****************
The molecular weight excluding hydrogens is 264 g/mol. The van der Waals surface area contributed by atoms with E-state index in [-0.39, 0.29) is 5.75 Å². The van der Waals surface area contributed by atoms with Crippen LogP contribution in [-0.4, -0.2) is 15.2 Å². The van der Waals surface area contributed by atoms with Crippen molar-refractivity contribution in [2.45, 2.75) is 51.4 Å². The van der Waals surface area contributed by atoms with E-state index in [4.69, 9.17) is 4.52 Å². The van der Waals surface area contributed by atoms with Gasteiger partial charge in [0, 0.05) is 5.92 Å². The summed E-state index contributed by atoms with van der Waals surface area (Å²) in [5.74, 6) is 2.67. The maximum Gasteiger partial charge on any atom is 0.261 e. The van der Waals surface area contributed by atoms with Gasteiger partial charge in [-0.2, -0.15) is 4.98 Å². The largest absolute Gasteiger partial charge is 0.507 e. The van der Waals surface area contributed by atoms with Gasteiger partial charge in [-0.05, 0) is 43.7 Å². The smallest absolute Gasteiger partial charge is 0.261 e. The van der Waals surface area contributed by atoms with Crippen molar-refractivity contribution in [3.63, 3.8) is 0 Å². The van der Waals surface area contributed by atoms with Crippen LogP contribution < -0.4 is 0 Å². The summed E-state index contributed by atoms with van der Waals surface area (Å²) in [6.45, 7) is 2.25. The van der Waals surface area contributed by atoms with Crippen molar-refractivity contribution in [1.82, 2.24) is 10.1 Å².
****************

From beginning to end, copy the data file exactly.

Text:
The molecular weight excluding hydrogens is 264 g/mol. The van der Waals surface area contributed by atoms with E-state index in [-0.39, 0.29) is 5.75 Å². The van der Waals surface area contributed by atoms with Crippen LogP contribution in [-0.4, -0.2) is 15.2 Å². The van der Waals surface area contributed by atoms with Crippen molar-refractivity contribution in [2.45, 2.75) is 51.4 Å². The van der Waals surface area contributed by atoms with E-state index in [4.69, 9.17) is 4.52 Å². The van der Waals surface area contributed by atoms with Gasteiger partial charge in [0, 0.05) is 5.92 Å². The summed E-state index contributed by atoms with van der Waals surface area (Å²) in [5.74, 6) is 2.67. The maximum Gasteiger partial charge on any atom is 0.261 e. The van der Waals surface area contributed by atoms with Gasteiger partial charge in [-0.2, -0.15) is 4.98 Å². The largest absolute Gasteiger partial charge is 0.507 e. The van der Waals surface area contributed by atoms with Gasteiger partial charge in [-0.05, 0) is 43.7 Å². The smallest absolute Gasteiger partial charge is 0.261 e. The van der Waals surface area contributed by atoms with Crippen molar-refractivity contribution in [3.63, 3.8) is 0 Å². The van der Waals surface area contributed by atoms with Crippen LogP contribution < -0.4 is 0 Å². The summed E-state index contributed by atoms with van der Waals surface area (Å²) in [6.45, 7) is 2.25. The van der Waals surface area contributed by atoms with Crippen molar-refractivity contribution in [1.82, 2.24) is 10.1 Å².